Anaphylaxis

Typical foods that cause severe allergic reactions

It’s tough being a kid in school these days – especially if you have severe allergies. A severe allergic reaction, or what’s called anaphylaxis, can be really serious and even life-threatening.

It can happen at anytime and anywhere – in the classroom, cafeteria, playground, on the bus or during a field trip. So it’s critical that ALL school employees, including teachers and education support professionals, need to know about allergic reactions, how to identify them, how to respond in an emergency, and how they can help prevent them in the first place.

That’s why NEA Healthy Futures and Sanofi US have teamed up to create a video just for educators and education support professionals on this serious allergic reaction. Click below to watch:

What do Schools, Students and Families Need to Know about Anaphylaxis?

What Is Anaphylaxis?

Anaphylaxis is a severe, abnormal bodily response to a substance that is triggered by the immune system. Anaphlaxis can cause a number of symptoms, including swelling of airways, difficulty breathing, or a dangerous drop in blood pressure.

What Are the Signs of Anaphylaxis?

While not all allergic reactions result in anaphylaxis, any reaction has the potential to be life-threatening. So ALL reactions should be taken seriously and treated immediately according to your school’s emergency protocols, the student’s individual emergency care plan, and state and district policy. Even students who have had a mild reaction in the past can have a severe reaction the next time.

Some of the signs of anaphylaxis include:

  • SKIN: Flushed or pale skin, with swelling, a rash or itching
  • RESPITORY: Difficulty swallowing or breathing, shortness of breath, a runny nose, or coughing repeatedly
  • DIGESTIVE: itchy tongue, mouth or throat; vomiting, diarrhea or cramping
  • CARDIOVASCULAR: feeling faint or dizzy with flushed or pale skin; younger students may not know how to talk about their symptoms and may just know that something feels “funny.”

What Can Trigger Anaphylaxis?

A honeybeeThere are many things that can trigger anaphylaxis, including bee stings, but the most common cause in the school setting is a food allergy. The eight most common food allergies account for 90% of all allergic reactions.

While these are the most common food allergens, a student may have a serious life-threatening allergy to a different food – and may be allergic to more than one food. Also, other health conditions, like asthma, can impact an allergic reaction, increasing the severity of anaphylaxis.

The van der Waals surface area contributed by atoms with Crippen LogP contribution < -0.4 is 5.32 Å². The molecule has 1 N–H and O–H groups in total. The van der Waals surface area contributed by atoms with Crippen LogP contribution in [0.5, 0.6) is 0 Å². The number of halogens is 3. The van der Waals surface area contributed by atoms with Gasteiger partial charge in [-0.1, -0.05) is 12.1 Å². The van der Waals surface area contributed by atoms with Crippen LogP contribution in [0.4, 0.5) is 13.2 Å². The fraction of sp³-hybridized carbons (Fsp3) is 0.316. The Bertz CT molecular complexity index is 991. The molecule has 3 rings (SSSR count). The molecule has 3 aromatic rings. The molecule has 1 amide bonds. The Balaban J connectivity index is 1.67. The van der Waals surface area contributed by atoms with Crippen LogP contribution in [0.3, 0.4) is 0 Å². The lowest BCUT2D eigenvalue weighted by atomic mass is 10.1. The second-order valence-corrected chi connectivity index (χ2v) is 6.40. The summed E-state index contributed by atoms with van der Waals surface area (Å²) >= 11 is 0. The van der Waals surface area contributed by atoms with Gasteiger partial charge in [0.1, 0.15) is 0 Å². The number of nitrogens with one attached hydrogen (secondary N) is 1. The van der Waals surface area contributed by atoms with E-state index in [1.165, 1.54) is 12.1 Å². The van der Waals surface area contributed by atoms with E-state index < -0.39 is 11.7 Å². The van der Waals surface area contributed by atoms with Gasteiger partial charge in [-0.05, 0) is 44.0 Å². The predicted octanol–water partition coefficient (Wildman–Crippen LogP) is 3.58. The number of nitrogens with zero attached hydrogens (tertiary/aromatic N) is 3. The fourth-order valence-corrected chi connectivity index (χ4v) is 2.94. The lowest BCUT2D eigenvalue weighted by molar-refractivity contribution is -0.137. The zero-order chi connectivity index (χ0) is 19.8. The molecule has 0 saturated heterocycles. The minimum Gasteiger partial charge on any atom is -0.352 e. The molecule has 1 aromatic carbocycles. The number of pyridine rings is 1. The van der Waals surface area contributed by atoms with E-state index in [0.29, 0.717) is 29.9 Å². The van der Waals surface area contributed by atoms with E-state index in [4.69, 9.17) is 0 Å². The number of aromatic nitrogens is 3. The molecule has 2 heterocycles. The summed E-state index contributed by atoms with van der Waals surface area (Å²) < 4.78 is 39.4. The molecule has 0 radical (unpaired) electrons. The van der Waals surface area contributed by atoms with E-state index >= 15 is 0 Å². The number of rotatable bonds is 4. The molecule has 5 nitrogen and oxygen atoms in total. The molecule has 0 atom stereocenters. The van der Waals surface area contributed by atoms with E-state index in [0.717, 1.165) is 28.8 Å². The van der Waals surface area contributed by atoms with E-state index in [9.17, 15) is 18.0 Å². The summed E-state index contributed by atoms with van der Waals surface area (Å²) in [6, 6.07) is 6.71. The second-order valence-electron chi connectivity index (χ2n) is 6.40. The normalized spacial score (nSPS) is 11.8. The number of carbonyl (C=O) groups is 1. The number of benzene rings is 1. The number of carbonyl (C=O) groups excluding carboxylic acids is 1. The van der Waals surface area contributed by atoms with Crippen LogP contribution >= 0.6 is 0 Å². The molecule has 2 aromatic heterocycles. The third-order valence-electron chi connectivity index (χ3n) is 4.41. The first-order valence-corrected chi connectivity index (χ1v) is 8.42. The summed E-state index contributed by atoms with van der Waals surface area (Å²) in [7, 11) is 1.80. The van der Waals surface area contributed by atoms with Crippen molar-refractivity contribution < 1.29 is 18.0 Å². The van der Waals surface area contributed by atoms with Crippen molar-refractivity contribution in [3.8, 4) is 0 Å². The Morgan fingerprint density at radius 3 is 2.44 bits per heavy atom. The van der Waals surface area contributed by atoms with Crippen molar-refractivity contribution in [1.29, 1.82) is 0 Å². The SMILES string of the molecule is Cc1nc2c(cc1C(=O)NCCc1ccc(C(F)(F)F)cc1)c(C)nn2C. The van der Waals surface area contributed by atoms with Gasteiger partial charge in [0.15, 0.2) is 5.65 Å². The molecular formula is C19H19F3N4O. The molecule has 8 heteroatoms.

How Should I Respond If Someone Is Experiencing Anaphylaxis?

ALL allergic reactions should be taken seriously and treated immediately according to your school’s emergency protocols, the student’s individual emergency care plan, and state and district policy.

Epinephrine is the treatment for anaphylactic reactions. It’s critical to give epinephrine as soon as possible because the sooner it’s administered, the better the chances of survival and quick recovery.

During an anaphylactic reaction, epinephrine is injected into the outer thigh muscle using a safe automatic device called an auto-injector. It works just like it sounds: it automatically injects a predetermined amount of medication – it’s designed for anyone to use! The medication rapidly improves breathing, stimulates the heart, reverses hives, and reduces swelling of the face, lips, and throat. Epinephrine is relatively safe and its side effects are temporary and usually mild – even if administered unnecessarily.

A doctor should always be consulted after a severe reactionAdministering epinephrine through an auto-injector is an emergency measure that counteracts the allergic reaction, but the student must still be taken to the hospital. So immediately call 9-1-1 AFTER epinephrine is given. As a secondary reaction may occur, all students experiencing anaphylaxis have to be evaluated and monitored closely in an emergency care setting.

How Can Schools, Students and Families Prevent Allergic Reactions?

Students with diagnosed allergies should have an individualized Emergency Care Plan – or ECP – on record at their school.

Schools should also create allergy management and prevention plans. They include information about allergy management and prevention, bullying and education. Learn about strategies managing severe allergies and prevention.

How Can I Learn More?

Learning more is as easy as 1 – 2 – 3!

  1. Download The Food Allergy Book: What School Employees Need to Know, which is available in both English and Spanish.
  2. Learn more about strategies for prevention.
  3. Check out our list of allergy resources for more information, downloadable content, trainings and more.